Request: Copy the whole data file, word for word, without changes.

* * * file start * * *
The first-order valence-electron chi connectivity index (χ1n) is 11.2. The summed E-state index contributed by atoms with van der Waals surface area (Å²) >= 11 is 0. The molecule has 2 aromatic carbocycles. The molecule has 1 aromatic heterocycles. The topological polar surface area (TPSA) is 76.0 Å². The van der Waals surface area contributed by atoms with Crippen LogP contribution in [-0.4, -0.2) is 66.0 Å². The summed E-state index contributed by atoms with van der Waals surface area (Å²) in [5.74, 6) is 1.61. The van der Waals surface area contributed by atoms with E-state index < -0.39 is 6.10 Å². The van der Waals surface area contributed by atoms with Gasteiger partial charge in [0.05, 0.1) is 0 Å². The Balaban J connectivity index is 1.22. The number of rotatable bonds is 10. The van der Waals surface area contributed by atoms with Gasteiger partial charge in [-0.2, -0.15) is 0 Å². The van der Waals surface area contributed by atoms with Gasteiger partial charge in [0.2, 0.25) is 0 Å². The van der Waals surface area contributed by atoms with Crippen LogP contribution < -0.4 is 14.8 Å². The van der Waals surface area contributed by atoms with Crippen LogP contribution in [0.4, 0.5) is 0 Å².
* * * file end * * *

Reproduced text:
The first-order valence-electron chi connectivity index (χ1n) is 11.2. The summed E-state index contributed by atoms with van der Waals surface area (Å²) >= 11 is 0. The molecule has 2 aromatic carbocycles. The molecule has 1 aromatic heterocycles. The topological polar surface area (TPSA) is 76.0 Å². The van der Waals surface area contributed by atoms with Crippen LogP contribution in [-0.4, -0.2) is 66.0 Å². The summed E-state index contributed by atoms with van der Waals surface area (Å²) in [5.74, 6) is 1.61. The van der Waals surface area contributed by atoms with E-state index < -0.39 is 6.10 Å². The van der Waals surface area contributed by atoms with Gasteiger partial charge in [0.05, 0.1) is 0 Å². The Balaban J connectivity index is 1.22. The number of rotatable bonds is 10. The van der Waals surface area contributed by atoms with Gasteiger partial charge in [-0.2, -0.15) is 0 Å². The van der Waals surface area contributed by atoms with Gasteiger partial charge in [0.2, 0.25) is 0 Å². The van der Waals surface area contributed by atoms with Crippen LogP contribution < -0.4 is 14.8 Å². The van der Waals surface area contributed by atoms with Crippen LogP contribution in [0.4, 0.5) is 0 Å².